With its second acquisition in eight months, Passport is expanding in the northeastern U.S. It will look to Complus' 200 customers to improve its customer feedback operation while developing its offerings.
Marking 33 years in the parking ticket management business this spring, Complus is the second acquisition in eight months for Passport, which launched in 2010. Passport bought NuPark and its license plate recognition (LPR) technology in October 2018 after receiving $43 million in funding, all from Bain Capital Ventures, in 2017.
Passport Chief Revenue Officer Khristian Gutierrez said the acquisition of Complus had more to do with staff expertise and market share than the integration of proprietary technology, as Complus has customers in 20 states, most of which are in the northeastern U.S. where Passport has little market penetration.
“We’ve now strengthened our ability to support not just their client base but our client base, given the expertise that we’ve just brought on board with their 40 team members,” he said. “But it’s also … that we’ve just gained 200 new customers that can participate in our product-development life cycle in order to further improve [our products].”
Where Complus was focused on parking tickets, Passport’s growing platform supports separate products for mobile parking payments, permits, real-time enforcement, mobile transit ticketing, cashless tolling, and back office and reporting functions. Passport also offers an app for citizens to pay for parking.
Gutierrez said that by providing a holistic view of all parking payments coming into a city, Passport can help agencies monitor supply and demand for parking, then change prices to pressure citizens into parking in different areas as needed.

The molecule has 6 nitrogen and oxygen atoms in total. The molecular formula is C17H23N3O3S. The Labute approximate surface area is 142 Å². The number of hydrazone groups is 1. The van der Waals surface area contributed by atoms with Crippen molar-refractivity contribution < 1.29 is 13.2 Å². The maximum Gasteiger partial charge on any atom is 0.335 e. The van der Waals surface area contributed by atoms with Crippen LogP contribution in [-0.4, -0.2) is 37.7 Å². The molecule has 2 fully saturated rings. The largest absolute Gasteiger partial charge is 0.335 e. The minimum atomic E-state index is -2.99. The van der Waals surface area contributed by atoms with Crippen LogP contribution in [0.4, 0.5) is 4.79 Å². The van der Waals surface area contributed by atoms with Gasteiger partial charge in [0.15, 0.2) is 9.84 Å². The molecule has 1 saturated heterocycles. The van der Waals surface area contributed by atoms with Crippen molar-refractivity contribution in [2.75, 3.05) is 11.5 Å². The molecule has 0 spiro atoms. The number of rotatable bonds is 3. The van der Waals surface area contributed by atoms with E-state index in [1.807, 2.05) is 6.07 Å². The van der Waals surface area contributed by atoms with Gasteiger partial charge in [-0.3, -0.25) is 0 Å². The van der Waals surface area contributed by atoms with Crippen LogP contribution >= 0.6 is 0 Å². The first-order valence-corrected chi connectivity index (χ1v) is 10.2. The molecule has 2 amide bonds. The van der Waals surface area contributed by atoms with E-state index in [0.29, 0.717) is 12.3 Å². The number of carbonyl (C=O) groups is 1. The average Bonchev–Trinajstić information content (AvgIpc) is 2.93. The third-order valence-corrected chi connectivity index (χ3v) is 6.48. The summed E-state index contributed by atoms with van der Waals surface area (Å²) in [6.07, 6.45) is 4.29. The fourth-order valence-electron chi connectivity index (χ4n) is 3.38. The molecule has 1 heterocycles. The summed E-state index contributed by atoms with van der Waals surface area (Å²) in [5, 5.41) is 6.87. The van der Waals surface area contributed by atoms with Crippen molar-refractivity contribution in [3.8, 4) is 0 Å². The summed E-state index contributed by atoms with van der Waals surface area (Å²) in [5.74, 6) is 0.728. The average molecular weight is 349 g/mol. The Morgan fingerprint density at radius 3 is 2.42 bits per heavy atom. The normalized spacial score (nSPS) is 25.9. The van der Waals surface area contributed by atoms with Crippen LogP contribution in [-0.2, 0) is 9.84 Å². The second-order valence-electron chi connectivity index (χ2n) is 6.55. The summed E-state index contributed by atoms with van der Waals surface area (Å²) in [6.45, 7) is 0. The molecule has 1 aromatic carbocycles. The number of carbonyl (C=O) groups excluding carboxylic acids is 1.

Passport also signed an agreement in March with micromobility providers to apply the same lessons of supply-and-demand dynamics to bikes and scooters, launching pilot programs in the cities of Charlotte, N.C., Detroit and Omaha, Neb.
Gutierrez said competitors in the parking enforcement industry are everywhere, but they’ve struggled to build tools flexible enough to cross state lines, which is exactly what Passport aims to do.
“You’ll find 20 companies out there, and a lot of them are very fragmented. You’ll see Turbo Data in California, Data Ticket in California, Clancy out in Colorado, UP (United Public) Safety up in the northeast. A lot of the reason these companies were built and thrived but never really extended beyond hyper-local or tri-state areas is because of the complexities that might come from a lack of a federal standard on enforcement operations,” he said. “We have stared that thing right down the barrel to say, ‘We are confident that we can do this, because the way that we have grown our business has been by keeping our ears to the ground and listening to the transportation professionals we support.’”
Gutierrez said more acquisitions are “absolutely” on the horizon, with an eye on the uses of real-time data. Where governments used to shy away from this data due to security concerns about ownership and access, he said, Passport wants an open discussion about how it can make cities more efficient.
“As I think about the next five years, 10 years … it’s about the convergence of some of these industries which have historically been very siloed, and leveraging some of the powerful information that might be flowing through our system in order to improve that community’s experience,” he said. “As cities embrace the idea that real-time information is important to their operations, as opposed to potentially being frightened at some of the ways folks have used this stuff in the past, we really see some powerful opportunities.”